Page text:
Carter Systems Canada, Inc.
Carter Systems Canada, Inc.1
Mr. Travis received a purchase request from the operations manager for 12,000 GMT-680 housing assemblies. The engineering department had made the necessary design changes submitted by GM. One month ago, a purchase order for a similar design for the same auto platform was $27.88 per unit for 8,000 units.
Mr. Travis, the supply manager at Carter Systems Canada, was responsible for the purchase of the GMT-680 housing assembly. The GM-680 housing assembly was the major component part for automobile seat warmers for the GM luxury product line. Seat and steering wheel warming technology is complex and the manufacturing process is wrought with quality problems. It is not unusual to receive a sourcing shipment with a yield of 70 percent good housing assemblies. The source of the quality variation was traced to the numerous engineering changes that were submitted by the auto manufacturers. In other words, each new housing assembly purchase represented a new design. Mr. Travis found it useful, therefore, whenever he was required to issue a request for quote (RFQ) for housing assemblies, to make an estimate of the probable cost of the item from historical costs of similar equipment and from his experience with previous cost-adjusted engineering changes. He would estimate the new housings by adjusting the previous housing assembly cost with the new design estimated costs. This analytical approach required Mr. Travis to use his engineering and business school skills. This way he was well prepared to better evaluate the supplier quotes. This approach also could result in more effective negotiation sessions with successful suppliers. Mr. Travis determined the change in materials costs by analyzing the engineering changes. See Table C10.1.
Mr. Travis realized that prospective suppliers for the procurement would include a group different from his usual suppliers and decided for that reason to make an extremely careful estimate of the probable cost.
After analyzing the engineering changes, Mr. Travis used his business skills to prepare the estimate shown below. The engineers’ estimate generated by Mr. Travis will serve as a baseline for the negotiations process. As shown below, the estimated price is $28.26.
Meanwhile, requests for proposals were sent out to 12 suppliers. Mr. Travis received eight responsive quotes, of which three were in the range from $29.78 to $33 per unit, and three ranged from $35.60 to $42.00. The last two bids were $22.14 and $24.68. Mr. Travis evaluated each supplier’s cost breakdown with the others and compared each cost with his estimated costs. Mr. Travis was impressed with the quality of the two proposals that came in below his estimate and was surprised that both firms had each supplied similar housings during the past year. Both companies were well-established component engineering companies with good reputations for satisfactory performance on previous contracts. The cost breakdowns for the two low proposals are reproduced in Table C10.2.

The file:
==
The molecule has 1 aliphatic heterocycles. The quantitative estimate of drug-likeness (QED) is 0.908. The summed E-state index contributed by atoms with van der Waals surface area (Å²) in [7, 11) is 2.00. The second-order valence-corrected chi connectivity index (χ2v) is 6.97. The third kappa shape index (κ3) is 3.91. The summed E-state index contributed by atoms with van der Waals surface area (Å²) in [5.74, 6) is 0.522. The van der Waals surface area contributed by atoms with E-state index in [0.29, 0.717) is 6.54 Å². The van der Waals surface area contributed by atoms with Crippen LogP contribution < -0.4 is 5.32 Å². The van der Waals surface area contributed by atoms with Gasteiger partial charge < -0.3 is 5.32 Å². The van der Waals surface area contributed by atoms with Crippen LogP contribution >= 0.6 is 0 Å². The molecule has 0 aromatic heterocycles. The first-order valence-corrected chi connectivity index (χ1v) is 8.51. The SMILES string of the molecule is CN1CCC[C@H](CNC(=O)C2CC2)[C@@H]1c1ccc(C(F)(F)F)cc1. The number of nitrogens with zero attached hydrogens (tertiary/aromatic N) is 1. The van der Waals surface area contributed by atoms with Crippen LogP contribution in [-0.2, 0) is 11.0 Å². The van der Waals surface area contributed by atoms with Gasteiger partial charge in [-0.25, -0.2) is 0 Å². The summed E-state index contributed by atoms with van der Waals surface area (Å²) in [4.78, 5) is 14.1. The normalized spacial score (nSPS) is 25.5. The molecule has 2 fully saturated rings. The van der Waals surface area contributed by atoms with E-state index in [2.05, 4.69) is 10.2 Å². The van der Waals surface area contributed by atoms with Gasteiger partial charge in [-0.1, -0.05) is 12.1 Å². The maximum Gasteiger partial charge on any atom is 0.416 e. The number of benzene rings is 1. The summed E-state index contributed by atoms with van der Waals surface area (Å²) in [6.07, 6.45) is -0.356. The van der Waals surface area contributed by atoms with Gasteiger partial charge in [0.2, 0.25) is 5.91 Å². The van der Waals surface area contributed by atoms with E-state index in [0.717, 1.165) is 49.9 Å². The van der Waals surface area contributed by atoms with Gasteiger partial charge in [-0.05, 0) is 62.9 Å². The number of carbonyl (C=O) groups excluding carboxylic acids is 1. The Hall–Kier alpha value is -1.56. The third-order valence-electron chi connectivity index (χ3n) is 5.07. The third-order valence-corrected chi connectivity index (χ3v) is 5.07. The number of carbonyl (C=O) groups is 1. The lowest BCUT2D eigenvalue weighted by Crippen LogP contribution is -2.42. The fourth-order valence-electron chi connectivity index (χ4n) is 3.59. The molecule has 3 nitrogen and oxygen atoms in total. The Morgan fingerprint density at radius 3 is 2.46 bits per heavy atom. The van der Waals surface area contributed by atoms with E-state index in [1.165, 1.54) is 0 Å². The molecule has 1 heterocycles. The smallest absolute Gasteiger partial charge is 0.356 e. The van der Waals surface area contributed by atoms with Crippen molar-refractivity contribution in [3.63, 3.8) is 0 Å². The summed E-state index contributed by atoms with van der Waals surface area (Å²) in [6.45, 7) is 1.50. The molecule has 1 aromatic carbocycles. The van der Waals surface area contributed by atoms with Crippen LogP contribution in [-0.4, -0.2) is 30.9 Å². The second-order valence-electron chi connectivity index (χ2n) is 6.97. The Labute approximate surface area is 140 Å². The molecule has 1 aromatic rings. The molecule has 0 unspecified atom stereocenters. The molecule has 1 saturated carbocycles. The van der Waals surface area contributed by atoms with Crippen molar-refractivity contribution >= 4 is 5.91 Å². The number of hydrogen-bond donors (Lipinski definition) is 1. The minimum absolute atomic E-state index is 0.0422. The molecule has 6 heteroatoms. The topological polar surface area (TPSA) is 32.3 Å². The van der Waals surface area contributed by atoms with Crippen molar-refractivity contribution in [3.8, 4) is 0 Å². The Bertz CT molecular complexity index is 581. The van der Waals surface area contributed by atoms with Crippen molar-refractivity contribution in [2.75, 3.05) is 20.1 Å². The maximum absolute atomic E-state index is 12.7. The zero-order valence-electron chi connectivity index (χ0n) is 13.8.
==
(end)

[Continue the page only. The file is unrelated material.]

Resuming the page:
TABLE C10.2 Cost Breakdowns
After investigating the cost breakdown, Mr. Travis wondered why the other five responsive quotes were significantly higher than the Bell and D&G quotes. He decided to call San Onofre Technologies (SOT) to discuss their $29.78 quote. After his conversation he reevaluated the SOT quote. The SOT cost breakdown is given below:
1. How does the cost breakdown of the previous orders and Mr. Travis’ estimate differ? What can be inferred about the nature of the new product from the cost breakdown estimation?
2. How can each item of a cost breakdown be interpreted in regard to each other and the quoted company? Of all the cost breakdown items, which items are more important and open to negotiation?
3. What factors might have caused the variance between D & G Technologies’ quotation and Mr. Travis’ estimate? Between D & G Technologies’ quotation and Bell Systems’ quotation? Between SOT and the two lowest quotes?
4. In light of your answer to the above question, what conclusions can you draw concerning (a) the reliability and usefulness of cost estimates made by the buyer, and (b) the value to be gained from the comparison of one supplier’s quotation with the others?
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